Searching for the Perfect Human Diet

Thursday, April 19, 2012

Recently, I had the opportunity to watch the film, “In Search of the Perfect Human Diet,” a documentary by CJ Hunt, who went on a ten-year global search to explore anthropologial understandings of the dietary evolution of our species. The film chronicles Hunt’s ten-year search to find the perfect human diet. The film’s website describes the movie as a:

documentary that bypasses common contradictory dietary bias and the recycling of confusion, by filming interviews and explorations with many of the world’s top scientists and researchers in the fields of archaeological science, paleo and forensic anthropology, nutrition and metabolism, biomolecular archaeology, and the emerging field of human dietary evolution.

Hunt has experience in television, broadcasting, and voice-overs, and thus he has a smooth presence in front of the camera. He became interested in nutrition after he went into cardiac arrest as a 23-year-old – due to a genetic defect – while jogging.

The film moves effortlessly though various themes, discussing the groundswell of interest in ancestral health. The film focuses on (1) the hard scientific evidence of what was previously unknowable, and that is that our ancestors ate a diet that today is called “paleo” or “primal”, and (2) how our species declined in health when domesticated grains and plant foods became our major source of protein. Hunt notes that this knowledge is a game changer.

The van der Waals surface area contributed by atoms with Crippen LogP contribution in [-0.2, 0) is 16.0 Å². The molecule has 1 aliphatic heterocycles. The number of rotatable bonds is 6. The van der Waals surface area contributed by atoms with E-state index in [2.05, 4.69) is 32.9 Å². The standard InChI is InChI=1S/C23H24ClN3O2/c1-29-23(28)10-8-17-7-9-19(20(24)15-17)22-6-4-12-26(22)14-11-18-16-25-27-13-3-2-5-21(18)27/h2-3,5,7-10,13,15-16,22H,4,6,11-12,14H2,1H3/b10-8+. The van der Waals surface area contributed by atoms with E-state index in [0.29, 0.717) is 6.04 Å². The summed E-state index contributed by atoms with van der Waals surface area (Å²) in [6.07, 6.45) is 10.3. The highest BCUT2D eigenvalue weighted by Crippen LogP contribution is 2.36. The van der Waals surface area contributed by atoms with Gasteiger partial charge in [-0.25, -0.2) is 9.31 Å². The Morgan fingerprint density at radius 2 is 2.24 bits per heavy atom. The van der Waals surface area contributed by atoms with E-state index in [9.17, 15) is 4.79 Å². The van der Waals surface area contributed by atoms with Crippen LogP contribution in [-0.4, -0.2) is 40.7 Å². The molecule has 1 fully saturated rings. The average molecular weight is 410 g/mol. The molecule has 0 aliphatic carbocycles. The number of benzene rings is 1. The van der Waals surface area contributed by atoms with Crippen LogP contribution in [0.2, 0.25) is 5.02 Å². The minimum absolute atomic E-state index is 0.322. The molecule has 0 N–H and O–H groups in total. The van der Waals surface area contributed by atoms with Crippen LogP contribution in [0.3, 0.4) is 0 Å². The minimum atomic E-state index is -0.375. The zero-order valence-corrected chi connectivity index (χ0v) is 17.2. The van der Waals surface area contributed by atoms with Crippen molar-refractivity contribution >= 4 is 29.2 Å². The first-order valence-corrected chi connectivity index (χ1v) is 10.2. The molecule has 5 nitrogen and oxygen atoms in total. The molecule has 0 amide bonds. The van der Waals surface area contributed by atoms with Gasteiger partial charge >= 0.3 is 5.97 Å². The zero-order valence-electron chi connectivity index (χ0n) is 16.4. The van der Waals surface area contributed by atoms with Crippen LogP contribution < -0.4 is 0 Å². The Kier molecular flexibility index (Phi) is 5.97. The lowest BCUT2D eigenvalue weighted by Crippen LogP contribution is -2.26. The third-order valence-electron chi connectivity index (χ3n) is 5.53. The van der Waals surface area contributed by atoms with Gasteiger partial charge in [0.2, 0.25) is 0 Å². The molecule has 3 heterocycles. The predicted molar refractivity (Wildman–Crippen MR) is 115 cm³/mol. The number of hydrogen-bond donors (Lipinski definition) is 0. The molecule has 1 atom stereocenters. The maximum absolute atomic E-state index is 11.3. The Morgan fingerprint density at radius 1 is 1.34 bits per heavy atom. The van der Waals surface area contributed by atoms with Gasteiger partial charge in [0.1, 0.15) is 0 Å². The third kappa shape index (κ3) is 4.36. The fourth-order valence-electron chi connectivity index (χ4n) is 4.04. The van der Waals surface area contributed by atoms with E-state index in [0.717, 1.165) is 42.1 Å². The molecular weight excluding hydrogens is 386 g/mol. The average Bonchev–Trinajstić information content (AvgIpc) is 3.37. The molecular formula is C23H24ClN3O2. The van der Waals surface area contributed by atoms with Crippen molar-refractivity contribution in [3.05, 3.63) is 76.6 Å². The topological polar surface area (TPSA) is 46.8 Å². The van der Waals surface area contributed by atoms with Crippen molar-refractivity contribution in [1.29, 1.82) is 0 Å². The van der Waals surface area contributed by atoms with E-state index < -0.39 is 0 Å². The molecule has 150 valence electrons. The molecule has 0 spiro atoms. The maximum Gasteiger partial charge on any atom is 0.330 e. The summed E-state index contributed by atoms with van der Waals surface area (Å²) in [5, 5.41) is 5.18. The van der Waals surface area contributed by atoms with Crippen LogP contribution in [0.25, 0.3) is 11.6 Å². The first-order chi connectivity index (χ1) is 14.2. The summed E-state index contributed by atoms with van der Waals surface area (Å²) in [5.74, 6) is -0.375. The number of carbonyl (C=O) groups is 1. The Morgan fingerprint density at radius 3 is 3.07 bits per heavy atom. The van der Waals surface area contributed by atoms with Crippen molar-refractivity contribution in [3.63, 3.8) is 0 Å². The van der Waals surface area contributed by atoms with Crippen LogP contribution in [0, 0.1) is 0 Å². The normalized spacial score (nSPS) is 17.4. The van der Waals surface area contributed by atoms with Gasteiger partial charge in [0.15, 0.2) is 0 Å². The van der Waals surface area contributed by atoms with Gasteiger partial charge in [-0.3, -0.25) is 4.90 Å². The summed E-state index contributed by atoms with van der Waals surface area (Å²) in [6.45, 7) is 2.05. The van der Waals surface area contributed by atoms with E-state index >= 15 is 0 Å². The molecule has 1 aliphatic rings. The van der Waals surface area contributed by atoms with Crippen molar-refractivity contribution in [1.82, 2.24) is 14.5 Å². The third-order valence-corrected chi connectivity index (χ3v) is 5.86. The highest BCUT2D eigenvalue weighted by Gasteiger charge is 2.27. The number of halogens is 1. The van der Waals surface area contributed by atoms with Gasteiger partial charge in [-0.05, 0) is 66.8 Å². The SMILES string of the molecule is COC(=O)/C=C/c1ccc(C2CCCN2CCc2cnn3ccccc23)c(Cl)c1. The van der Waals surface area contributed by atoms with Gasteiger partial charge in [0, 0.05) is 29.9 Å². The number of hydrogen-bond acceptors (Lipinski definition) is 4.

The best part of the film is when Hunt talks to Loren Cordain, Ph.D, and visits with him on a football field that Cordain uses to show a sense of scale in human dietary evolution. This portion of the film should be seen by every layman in order to understand the impact of the modern human diet and its place in human history. Other paleo-primal authorities are featured, such as Dr. Michael Eades, Robb Wolf, Dr. Lane Sebring, Gary Taubes, Boyd Eaton, and David Getoff.

I was especially pleased that Hunt bashed the prevailing media and government message that meat and fat and animal protein are bad, and therefore we should eat less of these foods. He admits that he hopes that the work being done in the ancestral health community will serve to elevate public conversation to the truth, and that government officials will embrace truth when forming public policy. Additionally, the federal food pyramid gets no love in this film. CJ Hunt has been paleo-primal for five years.

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